Cindy Sherman was born in 1954 in Glen Ridge, New Jersey. Sherman earned a BA from State University College, Buffalo, New York (1976). In self-reflexive photographs and films, Cindy Sherman invents myriad guises, metamorphosing from Hollywood starlet to clown to society matron. Often with the simplest of means—a camera, a wig, makeup, an outfit—Sherman fashions ambiguous but memorable characters that suggest complex lives lived out of frame. Leaving her works untitled, Sherman refuses to impose descriptive language on her images, relying instead on the viewer’s ability to develop narratives as an essential component of appreciating the work. While rarely revealing her private intentions, Sherman’s investigations have a compelling relationship to public images, from kitsch (film stills and centerfolds) to art history (Old Masters and Surrealism) to green-screen technology and the latest advances in digital photography. Sherman’s exhaustive study of portraiture and self-portraiture—often a playful mixture of camp and horror, heightened by gritty realism—provides a new lens through which to examine societal assumptions surrounding gender and the valuation of concept over style. Among her awards are the Guild Hall Academy of the Arts Lifetime Achievement Award for Visual Arts (2005); American Academy of Arts and Sciences Award (2003); National Arts Award (2001); a John D. and Catherine T. MacArthur Foundation Award (1995), and others. Her work has appeared in major exhibitions at Sprüth Magers, Berlin (2009); Jeu de Paume, Paris (2006); Museum of Modern Art, New York (1997); and the Museum of Contemporary Art, Los Angeles (1997), among others. Sherman has participated in many international events, including SITE Santa Fe (2004); the Venice Biennale (1982, 1995); and five Whitney Biennials. Cindy Sherman lives and works in New York.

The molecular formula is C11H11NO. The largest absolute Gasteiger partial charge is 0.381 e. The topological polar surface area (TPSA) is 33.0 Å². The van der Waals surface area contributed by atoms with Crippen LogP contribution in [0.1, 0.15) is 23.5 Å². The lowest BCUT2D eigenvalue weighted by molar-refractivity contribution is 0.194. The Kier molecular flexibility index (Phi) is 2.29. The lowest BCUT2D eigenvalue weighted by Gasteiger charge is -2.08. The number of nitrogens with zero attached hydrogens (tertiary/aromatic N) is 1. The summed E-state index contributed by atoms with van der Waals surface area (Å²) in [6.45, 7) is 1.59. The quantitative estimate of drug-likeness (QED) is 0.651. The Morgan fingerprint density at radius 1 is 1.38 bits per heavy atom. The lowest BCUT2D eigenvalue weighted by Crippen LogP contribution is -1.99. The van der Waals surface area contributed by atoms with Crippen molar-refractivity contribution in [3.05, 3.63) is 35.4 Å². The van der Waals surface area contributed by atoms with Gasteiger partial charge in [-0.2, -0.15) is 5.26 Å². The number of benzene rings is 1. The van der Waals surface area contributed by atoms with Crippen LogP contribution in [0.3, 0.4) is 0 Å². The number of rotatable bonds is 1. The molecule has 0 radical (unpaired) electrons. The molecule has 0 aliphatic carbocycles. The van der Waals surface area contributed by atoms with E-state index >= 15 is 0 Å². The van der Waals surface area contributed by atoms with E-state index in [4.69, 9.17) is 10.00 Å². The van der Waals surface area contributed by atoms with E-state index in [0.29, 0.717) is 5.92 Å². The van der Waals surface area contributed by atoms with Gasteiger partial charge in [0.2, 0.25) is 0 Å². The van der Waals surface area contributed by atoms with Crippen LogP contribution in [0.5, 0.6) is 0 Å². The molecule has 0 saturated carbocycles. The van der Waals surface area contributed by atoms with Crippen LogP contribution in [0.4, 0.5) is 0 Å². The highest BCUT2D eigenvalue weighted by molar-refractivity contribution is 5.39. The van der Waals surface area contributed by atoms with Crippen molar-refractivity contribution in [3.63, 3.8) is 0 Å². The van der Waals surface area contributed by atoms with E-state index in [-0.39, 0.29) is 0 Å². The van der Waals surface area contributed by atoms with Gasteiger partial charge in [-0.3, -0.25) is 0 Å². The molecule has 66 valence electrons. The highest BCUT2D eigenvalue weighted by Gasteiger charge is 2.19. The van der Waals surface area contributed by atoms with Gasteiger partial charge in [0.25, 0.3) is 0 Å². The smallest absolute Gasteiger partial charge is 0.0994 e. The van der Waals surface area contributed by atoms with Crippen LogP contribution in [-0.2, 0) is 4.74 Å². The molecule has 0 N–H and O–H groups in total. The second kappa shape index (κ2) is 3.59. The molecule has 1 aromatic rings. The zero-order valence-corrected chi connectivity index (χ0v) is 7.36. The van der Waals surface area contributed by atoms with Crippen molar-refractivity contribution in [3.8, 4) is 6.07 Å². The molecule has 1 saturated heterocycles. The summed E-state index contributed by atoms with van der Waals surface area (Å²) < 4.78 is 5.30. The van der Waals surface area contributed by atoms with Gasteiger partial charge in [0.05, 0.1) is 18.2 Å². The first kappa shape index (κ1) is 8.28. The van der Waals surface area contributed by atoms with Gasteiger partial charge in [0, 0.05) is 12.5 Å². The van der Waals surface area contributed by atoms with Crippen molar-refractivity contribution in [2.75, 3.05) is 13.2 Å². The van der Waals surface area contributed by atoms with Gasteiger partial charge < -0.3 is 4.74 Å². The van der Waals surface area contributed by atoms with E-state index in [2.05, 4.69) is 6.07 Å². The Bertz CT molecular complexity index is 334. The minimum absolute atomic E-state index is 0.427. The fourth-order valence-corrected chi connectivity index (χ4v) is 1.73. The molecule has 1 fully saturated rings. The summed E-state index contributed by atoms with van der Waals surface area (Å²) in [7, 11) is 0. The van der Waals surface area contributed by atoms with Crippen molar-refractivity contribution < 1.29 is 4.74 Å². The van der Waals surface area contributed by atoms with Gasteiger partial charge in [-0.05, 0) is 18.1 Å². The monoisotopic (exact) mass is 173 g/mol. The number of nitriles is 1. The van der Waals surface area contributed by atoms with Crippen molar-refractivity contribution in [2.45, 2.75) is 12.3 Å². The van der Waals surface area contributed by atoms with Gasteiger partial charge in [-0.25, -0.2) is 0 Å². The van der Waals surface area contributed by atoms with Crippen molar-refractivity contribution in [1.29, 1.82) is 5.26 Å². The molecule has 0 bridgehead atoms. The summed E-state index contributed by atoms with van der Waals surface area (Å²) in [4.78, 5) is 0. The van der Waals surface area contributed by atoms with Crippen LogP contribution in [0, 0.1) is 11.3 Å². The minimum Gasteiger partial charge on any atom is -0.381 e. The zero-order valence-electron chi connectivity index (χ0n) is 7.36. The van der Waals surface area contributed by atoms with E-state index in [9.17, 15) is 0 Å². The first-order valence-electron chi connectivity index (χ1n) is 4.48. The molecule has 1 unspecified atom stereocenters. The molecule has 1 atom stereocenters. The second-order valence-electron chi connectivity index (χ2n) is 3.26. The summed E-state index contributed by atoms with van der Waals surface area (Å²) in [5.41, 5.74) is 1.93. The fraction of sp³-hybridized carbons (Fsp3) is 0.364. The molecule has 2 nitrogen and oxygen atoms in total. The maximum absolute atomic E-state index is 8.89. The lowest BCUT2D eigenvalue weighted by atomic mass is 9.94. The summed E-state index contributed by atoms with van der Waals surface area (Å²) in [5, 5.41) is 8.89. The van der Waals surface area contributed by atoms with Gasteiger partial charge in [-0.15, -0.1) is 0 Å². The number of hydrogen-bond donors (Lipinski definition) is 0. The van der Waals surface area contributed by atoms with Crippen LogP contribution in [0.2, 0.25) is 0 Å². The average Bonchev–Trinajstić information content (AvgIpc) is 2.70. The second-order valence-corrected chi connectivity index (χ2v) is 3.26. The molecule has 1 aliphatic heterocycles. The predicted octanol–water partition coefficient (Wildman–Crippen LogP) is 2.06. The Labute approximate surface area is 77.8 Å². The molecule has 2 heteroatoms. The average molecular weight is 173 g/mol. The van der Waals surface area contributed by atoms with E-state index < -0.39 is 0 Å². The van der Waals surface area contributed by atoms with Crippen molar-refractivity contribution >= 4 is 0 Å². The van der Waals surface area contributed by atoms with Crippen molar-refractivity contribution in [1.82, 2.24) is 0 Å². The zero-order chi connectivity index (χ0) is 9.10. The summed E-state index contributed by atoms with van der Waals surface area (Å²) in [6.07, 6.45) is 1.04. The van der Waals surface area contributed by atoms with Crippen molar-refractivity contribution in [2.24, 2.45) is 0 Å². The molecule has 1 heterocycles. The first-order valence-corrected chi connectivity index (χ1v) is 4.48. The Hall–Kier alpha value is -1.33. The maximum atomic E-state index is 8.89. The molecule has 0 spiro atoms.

Posts tagged with Cindy Sherman
On November 19, the acclaimed Stephen Petronio dance company is holding a benefit art auction to support new works and performances.
Credited as “the unchallenged cornerstone of postmodern photography,” Cindy Sherman belongs to the first generation of Americans raised on television, a witness to how burgeoning media culture transformed the American economy and aesthetic.